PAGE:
Preferably, the methods of treatment of the present invention comprised the so-called adoptive immunotherapy. The term "adoptive immunotherapy" refers to a therapeutic approach for treating a disease caused by birnavirus infection in which immune cells are administered to a host with the aim that the cells mediate either directly or indirectly specific immunity to (i.e., mount an immune response directed against) the undesired cells. The immune cells can be derived from a different organism/host (exogenous immune cells) or can be cells obtained from the subject organism (autologous immune cells).
The immune cells are typically activated in vitro
by a particular antigen (in this case the antigenic entity used in the compositions of the invention) applying any of the techniques mentioned above for the activation of APC in vitro.
Methods of performing adoptive immunotherapy are well known to those of skill in the art (see, e g, US Pat Nos 5,081,029
, and the like). The invention contemplates numerous modalities of adoptive immunotherapy. In one embodiment, the DC (e.g. isolated from the patient or autologous dendritic cells) are pulsed with the compositions of the invention and then injected back into the subject where they present and activate immune cells in vivo.
In yet another embodiment, the DC are pulsed with the compositions of the invention and then used to stimulate peripheral blood lymphocytes or TIL in culture and activate CTLs targeted against the antigenic entity that are then infused into the patient. Similarly, fibroblasts, and other APCs, or tumor cells are pulsed with the compositions of the invention and used to activate tumor cells or PBLs ex vivo
to produce CTLs directed against the antigenic entity that can then be infused into a patient.
Inoculation of the activated cells is preferably through systemic administration. The cells can be administered intravenously through a central venous catheter or into a large peripheral vein. Other methods of administration (for example, direct infusion into an artery) are within the scope of the invention.
The APCs of the invention and, in particular, the dendritic cells of the invention, can be provided in a formulation which is suitable for administration to a patient, e.g., intravenously. APCs and, in particular, DCs of the invention, that are suitable for administration to a patient are referred to herein as a "vaccine", "APC vaccine" or "DC vaccine." A vaccine or DC vaccine may further comprise additional components to help modulate the immune response, or it may be further processed in order to be suitable for administration to a patient. Methods of intravenous administration of dendritic cells are known in the art, and one of skill in the art will be able to vary the parameters of intravenous administration in order to maximize the therapeutic effect of the administered DCs.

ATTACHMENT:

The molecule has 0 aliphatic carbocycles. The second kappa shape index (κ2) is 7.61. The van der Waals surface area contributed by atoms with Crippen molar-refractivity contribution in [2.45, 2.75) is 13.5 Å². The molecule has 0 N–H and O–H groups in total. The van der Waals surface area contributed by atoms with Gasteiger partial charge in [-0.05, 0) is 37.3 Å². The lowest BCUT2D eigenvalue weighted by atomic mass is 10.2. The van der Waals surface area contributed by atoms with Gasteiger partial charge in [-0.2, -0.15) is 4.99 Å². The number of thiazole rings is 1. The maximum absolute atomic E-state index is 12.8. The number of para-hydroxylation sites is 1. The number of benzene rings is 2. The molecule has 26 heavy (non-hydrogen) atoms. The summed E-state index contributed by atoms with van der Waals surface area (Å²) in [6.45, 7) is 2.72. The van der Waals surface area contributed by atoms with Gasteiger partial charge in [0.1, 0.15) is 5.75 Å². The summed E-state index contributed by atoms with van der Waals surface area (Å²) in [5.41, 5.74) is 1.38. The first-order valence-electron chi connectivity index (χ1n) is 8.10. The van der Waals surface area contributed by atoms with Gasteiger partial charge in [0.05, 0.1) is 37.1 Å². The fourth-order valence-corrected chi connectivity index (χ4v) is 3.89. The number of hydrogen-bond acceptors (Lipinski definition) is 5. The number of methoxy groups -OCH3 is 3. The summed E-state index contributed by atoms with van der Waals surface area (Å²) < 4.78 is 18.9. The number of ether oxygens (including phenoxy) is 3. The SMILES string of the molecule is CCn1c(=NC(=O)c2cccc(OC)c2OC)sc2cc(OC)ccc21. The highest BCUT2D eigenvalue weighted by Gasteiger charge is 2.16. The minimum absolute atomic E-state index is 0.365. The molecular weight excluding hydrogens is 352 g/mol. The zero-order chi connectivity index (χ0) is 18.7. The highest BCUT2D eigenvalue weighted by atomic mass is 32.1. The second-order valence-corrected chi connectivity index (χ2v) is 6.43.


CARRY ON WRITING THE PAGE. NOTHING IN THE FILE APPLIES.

Thus, APCs or DCs are administered to a subject in any suitable manner, often with at least one pharmaceutically acceptable carrier. The suitability of a pharmaceutically acceptable carrier is determined in part by the particular composition being administered, as well as by the particular method used to administer the composition. Most typically, quality control tests (e.g., microbiological assays clonogenic assays, viability tests), are performed and the cells are reinfused back to the subject, in some cases preceded by the administration of diphenhydramine and hydrocortisone. See, e.g., Korbling et al. Blood 1986;67:529-532 and Haas et al. Exp. Hematol 1990;18:94-98 . Formulations suitable for parenteral administration, such as, for example, intravenous administration, include aqueous isotonic sterile injection solutions which can contain antioxidants, buffers, bacteriostats, and solutes that render the formulation isotonic with the blood of the intended recipient, as well as aqueous and non-aqueous sterile suspensions that can include suspending agents, solubilizers, thickening agents, stabilizers, and preservatives. Generally, APCs of the invention can be administered to a subject at a rate determined by the effective dose, the toxicity of the cell type (e.g., the LD-50), and the side-effects of the cell type at various concentrations, as appropriate to the mass and overall health of the subject as determined by one of skill in the art. Administration can be accomplished via single or divided doses. The APCs of the invention can supplement other treatments for a disease or disorder, including, for example, conventional radiation therapy, cytotoxic agents, nucleotide analogues and biologic response modifiers.